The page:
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Reconstruction Money Essential for Afghanistan Stability, Karzai Says - 2002-09-12


Afghan President Hamid Karzai, addressing the U.N. General Assembly Thursday, made a blunt appeal for donor countries to make good on pledges made at the Tokyo conference on Afghan reconstruction last January. He said the international community has an interest in assuring that Afghanistan does not once again descend into conflict.

The Tokyo conference nominally raised more than $4.5 billion for re-building Afghanistan's infrastructure after more than two decades of occupation and civil conflict. But Mr. Karzai told the General Assembly the actual payments are coming in too slowly and most of the pledged money is yet to delivered.

The Afghan leader effusively thanked the international community for its support in delivering emergency food aid to stave off hunger after the ouster of the Taleban regime late last year, and said a humanitarian crisis still exists in his country.

However, he said Afghanistan also badly needs the reconstruction funds, which he said will go to job-creating public works programs which will treat the causes of poverty, not its symptoms.

"Implementation of labor-intensive projects throughout Afghanistan has a direct influence on security and de-mobilization of combatants," he said. "Despite these facts, the level of direct financial support provided to the Afghan government can be characterized as insufficient. Considering the generosity of donors at the Tokyo conference, where over $4.5 billion was pledged to support Afghanistan. The Afghan people urgently need the pledges in Tokyo to be turned into reality, in other words, cash."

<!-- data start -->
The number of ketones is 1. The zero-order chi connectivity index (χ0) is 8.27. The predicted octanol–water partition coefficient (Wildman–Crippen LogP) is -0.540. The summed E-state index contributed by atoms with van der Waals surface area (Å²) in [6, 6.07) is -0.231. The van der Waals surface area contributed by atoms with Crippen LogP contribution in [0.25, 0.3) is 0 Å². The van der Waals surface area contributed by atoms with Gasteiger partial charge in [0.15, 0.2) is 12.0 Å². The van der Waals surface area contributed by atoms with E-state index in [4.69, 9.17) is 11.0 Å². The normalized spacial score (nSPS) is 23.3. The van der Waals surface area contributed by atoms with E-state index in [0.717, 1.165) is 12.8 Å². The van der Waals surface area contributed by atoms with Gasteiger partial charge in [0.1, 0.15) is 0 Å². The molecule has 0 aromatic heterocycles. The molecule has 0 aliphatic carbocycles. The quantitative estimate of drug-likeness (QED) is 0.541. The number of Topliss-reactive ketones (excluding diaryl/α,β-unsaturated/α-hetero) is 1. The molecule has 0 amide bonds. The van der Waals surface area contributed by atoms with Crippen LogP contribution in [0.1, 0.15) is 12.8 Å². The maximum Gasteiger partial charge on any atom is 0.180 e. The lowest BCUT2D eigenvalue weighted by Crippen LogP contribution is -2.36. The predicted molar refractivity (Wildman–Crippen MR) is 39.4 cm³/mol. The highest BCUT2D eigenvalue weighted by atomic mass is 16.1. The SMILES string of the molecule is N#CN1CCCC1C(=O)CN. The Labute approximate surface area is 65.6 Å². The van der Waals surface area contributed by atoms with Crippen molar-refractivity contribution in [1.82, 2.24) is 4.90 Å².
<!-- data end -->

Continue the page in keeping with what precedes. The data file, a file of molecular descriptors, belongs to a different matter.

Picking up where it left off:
Mr. Karzai made no direct mention of the attempt on his life in Kandahar earlier this month. But he said the key to security in the country lies in the creation of a national army and police force, which he said is a top priority for his government.

In the meantime, he said there is broad support around the country for the expansion of the international security force in Afghanistan (ISAF), which is now basically limited to patrolling the Kabul area.

The Afghan leader likened the destruction of New York's twin World Trade Center Towers by al-Qaida terrorists a year ago to the demolition of historic statues of Buddha in Afghanistan by the former Taleban regime. He said neither al-Qaida, nor the Taleban which gave it shelter, represented Islam.

"Terrorism and violence are against the teachings of Islam, a religion that stands for peace, respect for human dignity, dialogue and tolerance," he emphasized. "The Taleban, which destroyed our country and cultural heritage, did not represent Afghans. And we do not consider the al-Qaida to represent the Arab world. And the two of them did not represent Islam."

Mr. Karzai met earlier in the day with President Bush, who announced a joint U.S.-Saudi and Japanese aid package of $180 million for road construction in Afghanistan. Mr. Bush said the package makes clear the commitment of the United States and its partners to a stable, free and peaceful Afghanistan is a long-term undertaking.

Mr. Karzai, who met the President at the U.S. mission to the United Nations, said the new aid is a "step in the right direction" toward Afghan self-reliance.

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